Summer container growing
I love having a collection of pots in an area by the back door and the shed. They’re a cheerful sight when we leave the house and return, and they brighten up an area of block paving that would otherwise be devoid of planting. Generally, the plants I grow are tender bedding plants that often don’t have a lot of pollen and nectar, but this year I focused on growing as many plants as possible, which would be good for wildlife.
We’ve had a strange summer of weather so far, with it being quite cool and grey up until the start of July, so the plants I’d chosen to grow, which are native to places such as Mexico and Central and South America, were struggling a bit. Then in recent weeks, we experienced a heatwave with record-breaking temperatures of over 40°C. It didn’t take long for these plants to look a lot happier, thriving in the sun and heat. While other plants in the garden were wilting under such extreme and unusual weather for Yorkshire, these plants didn’t bat an eyelid. Container growing is becoming trickier to justify with climate change as they need so much watering, but at least these plants are used to coping with the heat and can cope without some water for a few days.
The top of the pots this summer have been:
- Dahlia ‘Happy Single Kiss’
- Lantana ‘Calippo Tutti Frutti’
- Pelargonium ‘Blanche Roche’
- Thunbergia ‘Sunny Susie Brownie’
Of course, they have needed some water, but I’m trying to water more wisely this year because we’ve had so little rain, and there’s pressure on the amount of water in the reservoirs. Watering at dusk is best, as the water has time to sink into the compost and be absorbed by the plant roots before the sun gets hot again the following day. The only caveat to this is if you see a plant that is wilting. Whatever time of day, you should water a plant that’s struggling. If the plant is in a pot, move the pot into the shade first and then water.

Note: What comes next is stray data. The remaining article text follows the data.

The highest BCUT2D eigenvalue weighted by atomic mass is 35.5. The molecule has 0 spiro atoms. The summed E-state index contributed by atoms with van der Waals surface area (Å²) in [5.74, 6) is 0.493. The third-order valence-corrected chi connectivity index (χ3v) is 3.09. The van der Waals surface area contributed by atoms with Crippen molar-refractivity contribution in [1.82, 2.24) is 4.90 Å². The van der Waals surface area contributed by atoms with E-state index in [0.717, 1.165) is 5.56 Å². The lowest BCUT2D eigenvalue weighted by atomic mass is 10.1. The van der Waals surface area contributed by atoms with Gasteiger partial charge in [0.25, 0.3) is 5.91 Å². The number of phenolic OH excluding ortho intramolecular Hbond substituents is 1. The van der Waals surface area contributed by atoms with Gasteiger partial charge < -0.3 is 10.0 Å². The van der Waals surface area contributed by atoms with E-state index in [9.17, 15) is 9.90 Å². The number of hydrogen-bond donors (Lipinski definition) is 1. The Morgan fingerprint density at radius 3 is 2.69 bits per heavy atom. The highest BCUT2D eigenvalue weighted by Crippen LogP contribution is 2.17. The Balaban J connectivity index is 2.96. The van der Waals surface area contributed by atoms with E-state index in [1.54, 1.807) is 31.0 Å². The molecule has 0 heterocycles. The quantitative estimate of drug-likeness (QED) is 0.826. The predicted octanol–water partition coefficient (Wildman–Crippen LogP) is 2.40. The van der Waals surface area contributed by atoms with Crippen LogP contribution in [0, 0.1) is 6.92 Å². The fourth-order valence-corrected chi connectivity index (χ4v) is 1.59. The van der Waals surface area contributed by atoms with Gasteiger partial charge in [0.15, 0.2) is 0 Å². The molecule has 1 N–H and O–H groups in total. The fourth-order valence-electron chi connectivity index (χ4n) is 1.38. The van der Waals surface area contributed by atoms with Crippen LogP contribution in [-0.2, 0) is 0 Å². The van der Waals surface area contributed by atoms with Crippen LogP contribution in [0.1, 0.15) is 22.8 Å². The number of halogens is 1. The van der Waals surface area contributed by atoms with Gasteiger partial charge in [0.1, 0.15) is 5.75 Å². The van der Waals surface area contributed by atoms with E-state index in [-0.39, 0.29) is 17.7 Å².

I’ve also been using ‘grey’ water – the water from the washing up bowl – to fill the watering can instead of relying purely on clean water from the outdoor tap. ‘Grey’ water can be safely used for up to six weeks to water ornamental plants – it’s best not to use it to water edibles, as there could be pathogens in the water which could contaminate the crop. Use grey water as soon as you can, rather than leaving it in a watering can to avoid bacteria building up in it.
I’ve spotted in some gardens plants that have suffered leaf scorch caused by the intensity of the sunlight during the recent heatwave. A temporary measure if we have those conditions again is to drape vulnerable plants with horticultural fleece, which will help to diffuse the light. Ultimately, we’ll all probably need to adapt the plants we grow to suit the changing climate, so plants that have suffered over the last few weeks, such as astilbe, hydrangea, and heuchera, might need to be replaced with ones that are more suited to heat and sun.
Om Louise Curley
Louise is a horticulturalist, garden writer and author of the award-winning book The Cut Flower Patch. She’s passionate about the power of plants to make us feel happy and is an advocate for organic gardening and encouraging wildlife into gardens.Get to know Louise Curley
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